Hello! This my team’s first video of the Nothing But Net season! This is our first test model for a flywheel wheel.
Looks like a great start. Just curious: how did changing the gear ratio help reduce the backspin? Was one side spinning faster than the other?
The bottom was at a 21:1 speed ratio and the top was at a 7:3. We changed the top to a 35:3 ratio to provide better energy transfer.
Just a thought… Couldn’t you also vary the speed of the top wheel by changing the power in the programming?
I’m curious why you are running the top and bottom at different speeds. Are you adding spin to the ball intentionally?
I think he is doing it intentionally. It seems to actually make a big difference in the video. I’m curious to test this myself.
We did have the wheels geared differently on purpose. You could have just changed the motor speed to create spin but I think gearing provides a much more reliable spin. And as shown in the video the backspin yields much better distance and angle.
Would you mind explaining your reasoning and/or the physics of why this is so? I can think of the Magnus Effect, maybe, or perhaps you want the ball to stop faster once it hits the target??? My first impression is that putting spin on the ball “consumes” some energy that might otherwise go into the actual ballistic trajectory, but since my kids haven’t built a launcher yet, I’m just an armchair engineer wondering what’s up. :o
The backspin theoretically provides an upward force on the ball that should cause it to go further and achieve greater height that would give a better angle for scoring in the high goal. This is shown in our video when we switch from topspin to backspin. Our initial gear ratios for backspin were consuming too much energy in creating the spin so in the last iteration in the video we increased the speed of the top wheel which transfered more energy to the launch and less to the backspin. This seemed to provide the best balance and as shown in the video by far gave the best height and distance.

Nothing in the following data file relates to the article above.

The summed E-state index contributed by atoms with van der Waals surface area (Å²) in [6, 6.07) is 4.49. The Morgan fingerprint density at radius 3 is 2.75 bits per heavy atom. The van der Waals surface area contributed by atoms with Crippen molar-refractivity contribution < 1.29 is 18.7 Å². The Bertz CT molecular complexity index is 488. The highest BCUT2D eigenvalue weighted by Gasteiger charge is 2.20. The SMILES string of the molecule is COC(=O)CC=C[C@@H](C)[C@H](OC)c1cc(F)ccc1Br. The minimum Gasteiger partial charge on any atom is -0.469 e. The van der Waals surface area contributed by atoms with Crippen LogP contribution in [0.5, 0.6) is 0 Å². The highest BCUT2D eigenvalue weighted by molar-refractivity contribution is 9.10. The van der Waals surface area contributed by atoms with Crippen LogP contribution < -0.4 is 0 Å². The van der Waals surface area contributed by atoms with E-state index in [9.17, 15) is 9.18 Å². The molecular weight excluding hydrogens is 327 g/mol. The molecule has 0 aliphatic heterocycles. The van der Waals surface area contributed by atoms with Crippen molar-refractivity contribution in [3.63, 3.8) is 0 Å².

In 2006 FRC had a game called “Aim High” that involved shooting nerf balls. Although at a slightly different scale, your flywheel shooter is not so different from some of the better nerf ball shooters that FRC teams (like 1114) used.
They had the wheels mounted left and right, rather than top/bottom, and had independent drive for each wheel, with encoders providing speed feedback.
By dialling in specific velocities for each wheel they could not only control their range, but also put side spin on the ball to aim “a little to the left” or “a little to the right”.
The encoders also allowed them to maintain a consistent wheel velocity so that repeated shots would not affect their aim.
Nice tech demo, though… expect to see the idea copied several times. The trick won’t be who can build a shooter, but who can build the best one… and figure out how to use it to maximum efficacy. I’m looking forward to this game!
Did you test how fast you can load new balls into the launcher? because pace is an important factor in overall analysis of the robot.
How far have you gotten the balls to launch with backspin and top spin? And this flywheel is being powered by two motors, correct?
My team is currently developing a system to pick up the game objects; however, our main focus right now is to perfect our launcher with different gear ratios and speeds
We havent specifically timed it but I think its about 2-3 seconds between each ball to give the flywheel time to spin back up to full speed. And with our current backspin ratio we get around 16ft. But we will keep prototyping and im hoping we will eventually get above 17 ft. And yes this uses only two motors
Does it seem to you like those two motors will be able to handle running full speed for 2 minutes a match times dozens of matches? Are the bearings holding up ok?
The motors are handling well because we do not plan on running them the entire match because that would drain our battery supply. The bearings are holding up because our system has enough support so there isn’t a lot of awkward angles the axles are being held in.
Seconding what my teammate said, the motors/launcher do seem to be doing just fine despite lots of testing. We’ve had no problems with them and they seem to be able to run off of one battery for well over two minutes.